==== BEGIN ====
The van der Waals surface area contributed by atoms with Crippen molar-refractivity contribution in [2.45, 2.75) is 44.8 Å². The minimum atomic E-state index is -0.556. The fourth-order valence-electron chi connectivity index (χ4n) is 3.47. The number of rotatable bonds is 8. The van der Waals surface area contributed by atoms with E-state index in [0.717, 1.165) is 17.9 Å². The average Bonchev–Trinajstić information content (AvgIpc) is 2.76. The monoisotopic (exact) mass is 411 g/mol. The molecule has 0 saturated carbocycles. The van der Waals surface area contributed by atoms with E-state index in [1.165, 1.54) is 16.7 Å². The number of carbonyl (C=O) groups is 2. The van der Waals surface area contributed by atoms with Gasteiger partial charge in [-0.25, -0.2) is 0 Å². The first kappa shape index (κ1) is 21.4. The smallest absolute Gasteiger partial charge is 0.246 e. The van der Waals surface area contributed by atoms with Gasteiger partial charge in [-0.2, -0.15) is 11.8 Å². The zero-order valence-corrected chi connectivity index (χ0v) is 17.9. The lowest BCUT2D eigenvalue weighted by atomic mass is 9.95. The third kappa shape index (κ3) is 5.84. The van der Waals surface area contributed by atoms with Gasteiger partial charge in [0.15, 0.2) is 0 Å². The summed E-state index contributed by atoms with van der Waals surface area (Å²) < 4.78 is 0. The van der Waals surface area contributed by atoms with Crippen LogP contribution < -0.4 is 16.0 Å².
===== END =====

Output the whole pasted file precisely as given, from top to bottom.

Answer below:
The van der Waals surface area contributed by atoms with Crippen molar-refractivity contribution in [2.45, 2.75) is 44.8 Å². The minimum atomic E-state index is -0.556. The fourth-order valence-electron chi connectivity index (χ4n) is 3.47. The number of rotatable bonds is 8. The van der Waals surface area contributed by atoms with E-state index in [0.717, 1.165) is 17.9 Å². The average Bonchev–Trinajstić information content (AvgIpc) is 2.76. The monoisotopic (exact) mass is 411 g/mol. The molecule has 0 saturated carbocycles. The van der Waals surface area contributed by atoms with E-state index in [1.165, 1.54) is 16.7 Å². The number of carbonyl (C=O) groups is 2. The van der Waals surface area contributed by atoms with Gasteiger partial charge in [-0.25, -0.2) is 0 Å². The first kappa shape index (κ1) is 21.4. The smallest absolute Gasteiger partial charge is 0.246 e. The van der Waals surface area contributed by atoms with Gasteiger partial charge in [-0.2, -0.15) is 11.8 Å². The zero-order valence-corrected chi connectivity index (χ0v) is 17.9. The lowest BCUT2D eigenvalue weighted by atomic mass is 9.95. The third kappa shape index (κ3) is 5.84. The van der Waals surface area contributed by atoms with Gasteiger partial charge in [0.15, 0.2) is 0 Å². The summed E-state index contributed by atoms with van der Waals surface area (Å²) < 4.78 is 0. The van der Waals surface area contributed by atoms with Crippen LogP contribution < -0.4 is 16.0 Å².